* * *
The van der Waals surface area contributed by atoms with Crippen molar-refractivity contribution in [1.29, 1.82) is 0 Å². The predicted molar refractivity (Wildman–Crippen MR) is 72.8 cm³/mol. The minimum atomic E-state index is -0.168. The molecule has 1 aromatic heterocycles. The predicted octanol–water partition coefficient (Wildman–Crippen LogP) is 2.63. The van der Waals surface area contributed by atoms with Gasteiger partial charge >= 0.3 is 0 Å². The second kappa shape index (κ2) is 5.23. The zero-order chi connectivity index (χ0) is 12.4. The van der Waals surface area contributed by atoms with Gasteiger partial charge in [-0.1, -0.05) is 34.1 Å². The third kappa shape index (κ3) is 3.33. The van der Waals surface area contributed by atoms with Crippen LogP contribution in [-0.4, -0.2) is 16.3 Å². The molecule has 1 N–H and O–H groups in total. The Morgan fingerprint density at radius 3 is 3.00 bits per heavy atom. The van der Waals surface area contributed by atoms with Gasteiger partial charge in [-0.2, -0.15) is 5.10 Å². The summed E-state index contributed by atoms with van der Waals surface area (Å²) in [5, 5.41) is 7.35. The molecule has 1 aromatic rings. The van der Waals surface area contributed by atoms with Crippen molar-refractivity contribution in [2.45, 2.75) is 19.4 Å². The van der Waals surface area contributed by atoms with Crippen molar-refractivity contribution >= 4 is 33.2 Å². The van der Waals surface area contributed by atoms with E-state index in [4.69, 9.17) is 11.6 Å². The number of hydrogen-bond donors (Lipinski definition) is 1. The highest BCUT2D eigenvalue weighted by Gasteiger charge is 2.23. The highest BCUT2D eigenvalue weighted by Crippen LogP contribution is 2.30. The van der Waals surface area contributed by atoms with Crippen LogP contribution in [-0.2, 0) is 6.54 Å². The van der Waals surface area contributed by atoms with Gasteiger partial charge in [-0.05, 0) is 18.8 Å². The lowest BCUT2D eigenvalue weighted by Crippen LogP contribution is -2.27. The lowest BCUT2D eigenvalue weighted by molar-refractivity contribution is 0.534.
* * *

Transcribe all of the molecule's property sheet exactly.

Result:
The van der Waals surface area contributed by atoms with Crippen molar-refractivity contribution in [1.29, 1.82) is 0 Å². The predicted molar refractivity (Wildman–Crippen MR) is 72.8 cm³/mol. The minimum atomic E-state index is -0.168. The molecule has 1 aromatic heterocycles. The predicted octanol–water partition coefficient (Wildman–Crippen LogP) is 2.63. The van der Waals surface area contributed by atoms with Gasteiger partial charge >= 0.3 is 0 Å². The second kappa shape index (κ2) is 5.23. The zero-order chi connectivity index (χ0) is 12.4. The van der Waals surface area contributed by atoms with Gasteiger partial charge in [-0.1, -0.05) is 34.1 Å². The third kappa shape index (κ3) is 3.33. The van der Waals surface area contributed by atoms with Crippen LogP contribution in [-0.4, -0.2) is 16.3 Å². The molecule has 1 N–H and O–H groups in total. The Morgan fingerprint density at radius 3 is 3.00 bits per heavy atom. The van der Waals surface area contributed by atoms with Gasteiger partial charge in [-0.2, -0.15) is 5.10 Å². The summed E-state index contributed by atoms with van der Waals surface area (Å²) in [5, 5.41) is 7.35. The molecule has 1 aromatic rings. The van der Waals surface area contributed by atoms with Crippen molar-refractivity contribution in [2.45, 2.75) is 19.4 Å². The van der Waals surface area contributed by atoms with Crippen molar-refractivity contribution >= 4 is 33.2 Å². The van der Waals surface area contributed by atoms with E-state index in [4.69, 9.17) is 11.6 Å². The number of hydrogen-bond donors (Lipinski definition) is 1. The highest BCUT2D eigenvalue weighted by Gasteiger charge is 2.23. The highest BCUT2D eigenvalue weighted by Crippen LogP contribution is 2.30. The van der Waals surface area contributed by atoms with Crippen LogP contribution in [-0.2, 0) is 6.54 Å². The van der Waals surface area contributed by atoms with Gasteiger partial charge in [-0.05, 0) is 18.8 Å². The lowest BCUT2D eigenvalue weighted by Crippen LogP contribution is -2.27. The lowest BCUT2D eigenvalue weighted by molar-refractivity contribution is 0.534.